182 Process Modification

Process modification refers to either replacing the incoming feed materials to either the process or the combustion system with some other alternative, or to modifying the end product in some way. Ramachandran [90] refers to the former as raw material substitution. An example of a fuel change would be to change from a high-sulfur coal to a low-sulfur coal to reduce SOx emissions. In that example, the fuel type remains the same but a different grade or composition is being used. A more radical example would be to change from fossil-fuel heating to electrical heating. In that case, the emissions are moved from the industrial plant location to the power generation facility. Changing fuels is usually referred to as fuel switching. A variation of this technique is to switch part of the fuel, part or all of the time. For example, if the NOx emissions from a combustion process are slightly over a new regulatory limit using oil fuel, then replacing some of that oil fuel with natural gas can reduce the emissions to below the new limit. This has the advantage of using as much of the cheaper fuel as possible. The potential disadvantage is that the combustion system must work on multiple fuels. However, this is not a significant problem today as there are standard burners available for multifuel firing.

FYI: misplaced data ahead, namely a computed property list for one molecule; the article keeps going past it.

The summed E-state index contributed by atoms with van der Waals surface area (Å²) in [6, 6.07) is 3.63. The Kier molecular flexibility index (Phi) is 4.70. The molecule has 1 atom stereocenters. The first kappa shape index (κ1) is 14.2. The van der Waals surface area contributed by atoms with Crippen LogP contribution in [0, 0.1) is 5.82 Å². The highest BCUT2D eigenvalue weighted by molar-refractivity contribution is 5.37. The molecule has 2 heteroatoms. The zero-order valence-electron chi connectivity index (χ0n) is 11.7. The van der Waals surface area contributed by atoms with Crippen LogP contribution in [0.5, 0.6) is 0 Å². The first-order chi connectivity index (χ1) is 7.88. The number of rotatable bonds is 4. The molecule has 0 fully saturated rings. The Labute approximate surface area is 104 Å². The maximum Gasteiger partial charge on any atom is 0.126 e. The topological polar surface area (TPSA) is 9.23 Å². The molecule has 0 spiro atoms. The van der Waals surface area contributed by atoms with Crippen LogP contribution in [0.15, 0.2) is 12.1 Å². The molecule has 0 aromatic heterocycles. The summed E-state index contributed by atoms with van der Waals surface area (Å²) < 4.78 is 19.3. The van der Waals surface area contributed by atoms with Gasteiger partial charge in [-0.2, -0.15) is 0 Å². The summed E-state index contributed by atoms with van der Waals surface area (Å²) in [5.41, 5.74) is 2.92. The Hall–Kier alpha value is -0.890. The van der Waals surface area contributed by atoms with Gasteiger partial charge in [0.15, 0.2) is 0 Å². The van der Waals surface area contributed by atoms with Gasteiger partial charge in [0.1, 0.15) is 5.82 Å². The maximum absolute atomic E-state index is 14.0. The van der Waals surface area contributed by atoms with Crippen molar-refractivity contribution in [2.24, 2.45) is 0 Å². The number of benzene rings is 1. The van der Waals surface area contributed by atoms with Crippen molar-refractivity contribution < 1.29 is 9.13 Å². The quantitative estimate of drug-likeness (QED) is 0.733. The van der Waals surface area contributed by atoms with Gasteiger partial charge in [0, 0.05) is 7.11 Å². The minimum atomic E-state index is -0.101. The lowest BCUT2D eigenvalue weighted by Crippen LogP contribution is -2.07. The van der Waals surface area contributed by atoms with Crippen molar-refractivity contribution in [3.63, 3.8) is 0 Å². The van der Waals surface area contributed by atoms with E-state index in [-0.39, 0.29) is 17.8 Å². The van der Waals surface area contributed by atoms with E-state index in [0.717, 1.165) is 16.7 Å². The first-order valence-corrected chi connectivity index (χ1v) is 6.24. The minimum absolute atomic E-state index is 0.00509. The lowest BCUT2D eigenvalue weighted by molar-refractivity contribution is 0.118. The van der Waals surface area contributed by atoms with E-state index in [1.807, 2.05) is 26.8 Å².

In the case of the oxidizer, the combustion air can be replaced with high-purity oxygen.

Some even consider emissions trading and early equipment retirement under the category of operation changes to reduce pollutant emissions [91]. These are not considered in this book as they do not deal with technology but rather with management strategy and would normally only be viable options for a plant looking to reduce production. In the extreme case, it is possible to shut down an entire plant to sell the emissions credits if their value exceeds the profits that could be generated from selling the product.

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